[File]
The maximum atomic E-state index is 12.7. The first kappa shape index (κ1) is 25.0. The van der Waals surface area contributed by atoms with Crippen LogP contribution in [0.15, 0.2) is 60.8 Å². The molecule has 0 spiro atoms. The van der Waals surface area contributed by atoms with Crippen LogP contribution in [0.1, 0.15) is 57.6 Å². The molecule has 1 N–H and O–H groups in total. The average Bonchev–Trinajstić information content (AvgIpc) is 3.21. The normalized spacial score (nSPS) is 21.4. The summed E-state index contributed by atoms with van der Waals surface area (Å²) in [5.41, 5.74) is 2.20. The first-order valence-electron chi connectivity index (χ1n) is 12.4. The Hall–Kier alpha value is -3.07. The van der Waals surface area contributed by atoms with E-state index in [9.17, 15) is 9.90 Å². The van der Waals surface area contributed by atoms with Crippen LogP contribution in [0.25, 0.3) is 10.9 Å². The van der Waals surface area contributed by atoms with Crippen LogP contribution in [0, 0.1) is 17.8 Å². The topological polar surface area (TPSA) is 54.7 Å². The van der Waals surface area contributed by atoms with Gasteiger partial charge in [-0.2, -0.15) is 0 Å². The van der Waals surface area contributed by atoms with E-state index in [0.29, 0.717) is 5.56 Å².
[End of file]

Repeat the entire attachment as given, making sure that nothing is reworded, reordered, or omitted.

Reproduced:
The maximum atomic E-state index is 12.7. The first kappa shape index (κ1) is 25.0. The van der Waals surface area contributed by atoms with Crippen LogP contribution in [0.15, 0.2) is 60.8 Å². The molecule has 0 spiro atoms. The van der Waals surface area contributed by atoms with Crippen LogP contribution in [0.1, 0.15) is 57.6 Å². The molecule has 1 N–H and O–H groups in total. The average Bonchev–Trinajstić information content (AvgIpc) is 3.21. The normalized spacial score (nSPS) is 21.4. The summed E-state index contributed by atoms with van der Waals surface area (Å²) in [5.41, 5.74) is 2.20. The first-order valence-electron chi connectivity index (χ1n) is 12.4. The Hall–Kier alpha value is -3.07. The van der Waals surface area contributed by atoms with E-state index in [9.17, 15) is 9.90 Å². The van der Waals surface area contributed by atoms with Crippen LogP contribution in [0.25, 0.3) is 10.9 Å². The van der Waals surface area contributed by atoms with Crippen LogP contribution in [0, 0.1) is 17.8 Å². The topological polar surface area (TPSA) is 54.7 Å². The van der Waals surface area contributed by atoms with Gasteiger partial charge in [-0.2, -0.15) is 0 Å². The van der Waals surface area contributed by atoms with E-state index in [0.29, 0.717) is 5.56 Å².